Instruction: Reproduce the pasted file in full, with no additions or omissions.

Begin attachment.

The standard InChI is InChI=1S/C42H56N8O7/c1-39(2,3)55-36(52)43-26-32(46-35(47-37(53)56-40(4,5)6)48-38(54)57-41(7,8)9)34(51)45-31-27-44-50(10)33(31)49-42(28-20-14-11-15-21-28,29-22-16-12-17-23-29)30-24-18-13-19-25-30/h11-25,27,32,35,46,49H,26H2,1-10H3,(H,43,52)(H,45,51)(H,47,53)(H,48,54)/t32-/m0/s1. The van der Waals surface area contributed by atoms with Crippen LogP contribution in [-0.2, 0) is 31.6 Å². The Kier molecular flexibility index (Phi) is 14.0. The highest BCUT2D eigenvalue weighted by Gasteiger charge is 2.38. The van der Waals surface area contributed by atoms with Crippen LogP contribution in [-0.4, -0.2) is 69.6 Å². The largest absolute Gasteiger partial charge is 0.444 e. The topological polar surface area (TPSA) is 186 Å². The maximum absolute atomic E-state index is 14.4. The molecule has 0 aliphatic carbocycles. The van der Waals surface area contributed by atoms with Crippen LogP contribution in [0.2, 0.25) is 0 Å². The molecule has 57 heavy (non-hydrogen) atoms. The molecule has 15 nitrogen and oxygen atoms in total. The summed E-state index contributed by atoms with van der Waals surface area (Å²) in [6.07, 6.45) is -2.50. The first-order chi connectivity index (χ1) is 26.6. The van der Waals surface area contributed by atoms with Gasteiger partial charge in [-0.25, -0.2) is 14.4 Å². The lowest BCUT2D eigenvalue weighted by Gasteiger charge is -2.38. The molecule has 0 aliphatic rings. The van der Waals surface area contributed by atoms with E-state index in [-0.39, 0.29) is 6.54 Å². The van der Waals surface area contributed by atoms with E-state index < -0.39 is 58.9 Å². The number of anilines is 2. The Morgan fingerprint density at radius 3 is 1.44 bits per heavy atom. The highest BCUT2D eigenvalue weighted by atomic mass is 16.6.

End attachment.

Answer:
The standard InChI is InChI=1S/C42H56N8O7/c1-39(2,3)55-36(52)43-26-32(46-35(47-37(53)56-40(4,5)6)48-38(54)57-41(7,8)9)34(51)45-31-27-44-50(10)33(31)49-42(28-20-14-11-15-21-28,29-22-16-12-17-23-29)30-24-18-13-19-25-30/h11-25,27,32,35,46,49H,26H2,1-10H3,(H,43,52)(H,45,51)(H,47,53)(H,48,54)/t32-/m0/s1. The van der Waals surface area contributed by atoms with Crippen LogP contribution in [-0.2, 0) is 31.6 Å². The Kier molecular flexibility index (Phi) is 14.0. The highest BCUT2D eigenvalue weighted by Gasteiger charge is 2.38. The van der Waals surface area contributed by atoms with Crippen LogP contribution in [-0.4, -0.2) is 69.6 Å². The largest absolute Gasteiger partial charge is 0.444 e. The topological polar surface area (TPSA) is 186 Å². The maximum absolute atomic E-state index is 14.4. The molecule has 0 aliphatic carbocycles. The van der Waals surface area contributed by atoms with Crippen LogP contribution in [0.2, 0.25) is 0 Å². The molecule has 57 heavy (non-hydrogen) atoms. The molecule has 15 nitrogen and oxygen atoms in total. The summed E-state index contributed by atoms with van der Waals surface area (Å²) in [6.07, 6.45) is -2.50. The first-order chi connectivity index (χ1) is 26.6. The van der Waals surface area contributed by atoms with Gasteiger partial charge in [-0.25, -0.2) is 14.4 Å². The lowest BCUT2D eigenvalue weighted by Gasteiger charge is -2.38. The molecule has 0 aliphatic rings. The van der Waals surface area contributed by atoms with E-state index in [-0.39, 0.29) is 6.54 Å². The van der Waals surface area contributed by atoms with E-state index < -0.39 is 58.9 Å². The number of anilines is 2. The Morgan fingerprint density at radius 3 is 1.44 bits per heavy atom. The highest BCUT2D eigenvalue weighted by atomic mass is 16.6.